Whatever The Market Will Bear
We are currently in the slowest recovery from a recession in American history. Seven years of GDP (Gross Domestic Product) growth at or below 3 percent.
In order to have a vibrant economy and full employment we should be growing our GDP at a minimum of 4 to 5 percent or more.
A growing number of pundits blame the US government for not doing more. My question would be — why is government needed at all?
The Market Place
Businesses not only supply markets they create them. Henry Ford created a market for automobiles. Before the first Model A rolled off the assembly line, the cry from consumers was for bigger stronger horses.
Before electricity and natural gas, whale oil fueled the lighting in most homes.
The point is that you need more than just an idea. You need an idea that will be attractive to enough people that you can make a living supplying that needed product or service.
Many businesses find themselves at loggerheads with excessive government regulations when bringing their products to market.
Government picks and chooses what to tax and what to subsidize for various reasons. If you want less of something then you tax it; if you want more of something you subsidize it.
Government subsidized General Motors and Chrysler but not Ford during the last recession. The result — GM still owes the taxpayers money to this day and Chrysler was sold to a foreign company.
Carrier Air Conditioners and Oreo Cookies are going to be made in Mexico. Why? Because laws and regulations and taxes imposed on small business have made it impossible to compete on the world stage by remaining in the United States.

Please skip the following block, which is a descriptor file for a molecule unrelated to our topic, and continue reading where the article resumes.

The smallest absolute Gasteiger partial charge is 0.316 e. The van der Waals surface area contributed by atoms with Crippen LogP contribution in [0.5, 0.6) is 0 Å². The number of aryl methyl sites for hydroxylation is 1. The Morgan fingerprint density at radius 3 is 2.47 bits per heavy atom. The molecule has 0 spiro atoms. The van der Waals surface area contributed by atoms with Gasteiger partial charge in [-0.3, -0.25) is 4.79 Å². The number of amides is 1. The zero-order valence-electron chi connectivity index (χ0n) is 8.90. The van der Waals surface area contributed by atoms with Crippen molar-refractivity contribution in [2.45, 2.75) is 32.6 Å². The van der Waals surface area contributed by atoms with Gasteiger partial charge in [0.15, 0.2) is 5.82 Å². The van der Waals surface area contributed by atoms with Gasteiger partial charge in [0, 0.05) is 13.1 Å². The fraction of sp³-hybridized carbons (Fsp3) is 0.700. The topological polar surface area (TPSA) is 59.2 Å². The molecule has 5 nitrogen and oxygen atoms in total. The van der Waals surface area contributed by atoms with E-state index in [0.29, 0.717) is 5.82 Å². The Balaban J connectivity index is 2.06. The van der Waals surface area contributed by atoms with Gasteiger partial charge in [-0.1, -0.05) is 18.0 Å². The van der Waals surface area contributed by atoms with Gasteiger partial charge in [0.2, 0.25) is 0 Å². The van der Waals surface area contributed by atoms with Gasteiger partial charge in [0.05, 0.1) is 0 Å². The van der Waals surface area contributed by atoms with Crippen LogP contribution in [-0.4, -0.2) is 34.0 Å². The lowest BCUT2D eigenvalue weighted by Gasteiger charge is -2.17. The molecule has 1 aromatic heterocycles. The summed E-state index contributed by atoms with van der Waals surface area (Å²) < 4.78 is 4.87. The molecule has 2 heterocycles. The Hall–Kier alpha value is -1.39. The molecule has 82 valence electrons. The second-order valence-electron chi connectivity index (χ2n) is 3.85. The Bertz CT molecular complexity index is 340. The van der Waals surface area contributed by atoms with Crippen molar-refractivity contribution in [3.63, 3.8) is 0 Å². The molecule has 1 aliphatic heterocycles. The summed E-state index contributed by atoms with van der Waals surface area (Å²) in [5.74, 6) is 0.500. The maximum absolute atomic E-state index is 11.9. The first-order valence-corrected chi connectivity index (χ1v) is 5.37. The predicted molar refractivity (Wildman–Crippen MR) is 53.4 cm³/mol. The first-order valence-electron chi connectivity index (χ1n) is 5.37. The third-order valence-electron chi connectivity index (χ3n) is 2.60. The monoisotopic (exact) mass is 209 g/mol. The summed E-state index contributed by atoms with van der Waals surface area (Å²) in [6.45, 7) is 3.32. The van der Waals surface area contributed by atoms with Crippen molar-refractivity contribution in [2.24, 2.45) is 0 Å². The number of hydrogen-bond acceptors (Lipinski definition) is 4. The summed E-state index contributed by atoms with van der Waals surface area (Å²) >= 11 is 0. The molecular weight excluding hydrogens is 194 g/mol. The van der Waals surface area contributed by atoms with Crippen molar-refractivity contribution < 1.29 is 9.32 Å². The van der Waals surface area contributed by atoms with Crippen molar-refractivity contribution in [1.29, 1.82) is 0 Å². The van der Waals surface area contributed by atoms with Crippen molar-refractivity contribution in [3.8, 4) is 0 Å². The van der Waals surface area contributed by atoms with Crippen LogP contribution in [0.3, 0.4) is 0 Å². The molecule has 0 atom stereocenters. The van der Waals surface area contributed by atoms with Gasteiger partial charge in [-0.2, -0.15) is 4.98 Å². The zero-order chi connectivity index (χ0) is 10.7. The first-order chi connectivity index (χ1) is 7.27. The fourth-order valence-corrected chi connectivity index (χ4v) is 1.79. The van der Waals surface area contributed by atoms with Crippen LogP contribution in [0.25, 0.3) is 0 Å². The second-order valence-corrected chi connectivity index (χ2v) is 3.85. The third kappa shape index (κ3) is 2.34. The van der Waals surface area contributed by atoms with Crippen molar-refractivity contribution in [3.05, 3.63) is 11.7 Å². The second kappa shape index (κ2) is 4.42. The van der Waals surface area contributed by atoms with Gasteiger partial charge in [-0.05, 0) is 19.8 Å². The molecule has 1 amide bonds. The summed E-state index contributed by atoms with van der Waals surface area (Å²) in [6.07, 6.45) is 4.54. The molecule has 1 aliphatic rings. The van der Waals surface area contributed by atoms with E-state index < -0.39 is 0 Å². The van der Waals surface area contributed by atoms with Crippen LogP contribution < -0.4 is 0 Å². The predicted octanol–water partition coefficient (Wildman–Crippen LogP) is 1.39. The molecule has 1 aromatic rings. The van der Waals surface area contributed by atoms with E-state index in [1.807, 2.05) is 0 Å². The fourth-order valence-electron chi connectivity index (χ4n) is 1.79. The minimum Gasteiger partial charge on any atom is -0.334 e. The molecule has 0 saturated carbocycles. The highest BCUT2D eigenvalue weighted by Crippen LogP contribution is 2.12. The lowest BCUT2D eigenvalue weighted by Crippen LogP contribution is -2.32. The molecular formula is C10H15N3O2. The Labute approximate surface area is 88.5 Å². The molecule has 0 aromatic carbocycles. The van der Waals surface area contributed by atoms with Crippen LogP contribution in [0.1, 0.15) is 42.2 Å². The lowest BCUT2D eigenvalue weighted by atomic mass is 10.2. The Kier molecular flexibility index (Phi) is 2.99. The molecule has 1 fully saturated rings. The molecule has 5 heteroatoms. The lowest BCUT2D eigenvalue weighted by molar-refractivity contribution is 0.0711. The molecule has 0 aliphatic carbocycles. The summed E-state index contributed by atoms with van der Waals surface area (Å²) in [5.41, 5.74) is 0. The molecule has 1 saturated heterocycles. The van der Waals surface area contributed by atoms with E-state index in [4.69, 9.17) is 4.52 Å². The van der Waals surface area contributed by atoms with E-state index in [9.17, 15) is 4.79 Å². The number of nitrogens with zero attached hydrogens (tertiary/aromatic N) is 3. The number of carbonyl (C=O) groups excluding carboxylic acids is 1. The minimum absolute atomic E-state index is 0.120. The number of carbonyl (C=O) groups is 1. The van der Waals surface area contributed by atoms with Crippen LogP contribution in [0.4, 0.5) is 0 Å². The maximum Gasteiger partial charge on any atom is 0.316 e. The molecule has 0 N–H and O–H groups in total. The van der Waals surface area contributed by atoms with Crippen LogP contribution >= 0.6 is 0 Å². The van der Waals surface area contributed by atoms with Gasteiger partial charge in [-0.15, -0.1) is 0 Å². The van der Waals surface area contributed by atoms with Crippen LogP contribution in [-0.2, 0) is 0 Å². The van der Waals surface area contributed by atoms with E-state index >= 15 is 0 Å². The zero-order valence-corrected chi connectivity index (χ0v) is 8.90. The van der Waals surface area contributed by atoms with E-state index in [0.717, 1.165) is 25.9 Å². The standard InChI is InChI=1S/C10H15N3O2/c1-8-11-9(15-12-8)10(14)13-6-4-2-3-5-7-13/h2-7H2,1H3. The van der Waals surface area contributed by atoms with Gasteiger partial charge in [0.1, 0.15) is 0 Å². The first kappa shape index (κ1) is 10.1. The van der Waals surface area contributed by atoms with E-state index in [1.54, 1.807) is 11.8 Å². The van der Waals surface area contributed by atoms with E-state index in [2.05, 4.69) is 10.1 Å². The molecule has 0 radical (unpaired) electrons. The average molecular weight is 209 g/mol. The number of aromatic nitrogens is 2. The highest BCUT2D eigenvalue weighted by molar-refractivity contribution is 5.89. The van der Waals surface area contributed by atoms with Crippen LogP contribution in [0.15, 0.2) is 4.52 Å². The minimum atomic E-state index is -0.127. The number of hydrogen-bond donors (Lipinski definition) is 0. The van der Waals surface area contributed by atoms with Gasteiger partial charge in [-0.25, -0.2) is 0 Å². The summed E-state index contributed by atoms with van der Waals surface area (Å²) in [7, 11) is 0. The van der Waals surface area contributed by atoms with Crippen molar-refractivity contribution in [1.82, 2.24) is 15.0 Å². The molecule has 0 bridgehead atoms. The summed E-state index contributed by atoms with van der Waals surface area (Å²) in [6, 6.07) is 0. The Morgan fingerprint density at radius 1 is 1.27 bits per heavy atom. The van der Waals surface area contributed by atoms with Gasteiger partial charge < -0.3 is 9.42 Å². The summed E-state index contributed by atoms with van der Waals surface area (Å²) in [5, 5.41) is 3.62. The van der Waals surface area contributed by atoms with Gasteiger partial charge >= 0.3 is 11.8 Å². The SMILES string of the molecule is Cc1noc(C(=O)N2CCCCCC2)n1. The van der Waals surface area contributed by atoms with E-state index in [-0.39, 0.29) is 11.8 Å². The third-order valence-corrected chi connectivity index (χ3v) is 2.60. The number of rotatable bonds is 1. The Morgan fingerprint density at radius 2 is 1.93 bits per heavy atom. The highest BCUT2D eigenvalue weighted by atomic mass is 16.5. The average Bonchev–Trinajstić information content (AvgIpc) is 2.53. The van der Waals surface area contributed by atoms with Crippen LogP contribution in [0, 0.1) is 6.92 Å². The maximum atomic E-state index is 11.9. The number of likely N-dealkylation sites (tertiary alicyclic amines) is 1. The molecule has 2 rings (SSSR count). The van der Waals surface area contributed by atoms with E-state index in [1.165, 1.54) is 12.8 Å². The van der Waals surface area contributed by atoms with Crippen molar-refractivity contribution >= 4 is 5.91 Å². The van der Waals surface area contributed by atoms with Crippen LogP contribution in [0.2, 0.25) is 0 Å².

Consumers have choices. You can buy a Lexus or a Chevy. One is much more expensive than the other. You can dine at Four Seasons or McDonald’s.
The marketplace calls the shots and business has to find ways to create demand in the mind of the consumer for products and services.
The marketplace didn’t demand microwave ovens so they could cook faster or a dishwasher or clothes dryer.
The consumer asked for more free time to do other things and business obliged by creating time saving products that could be sold at a profit.
Some Final Thoughts
There should be no need for any product or service to be subsidized by government. If it’s not profitable then that idea needs to return to the drawing board and be refined to the point it is profitable.
If unreasonable regulations or taxes are the problem then reasonable people need to be elected to office that will improve marketplace conditions.
Bringing a product to market is no cakewalk. But people do it every day. The free market works best when it’s free to flourish.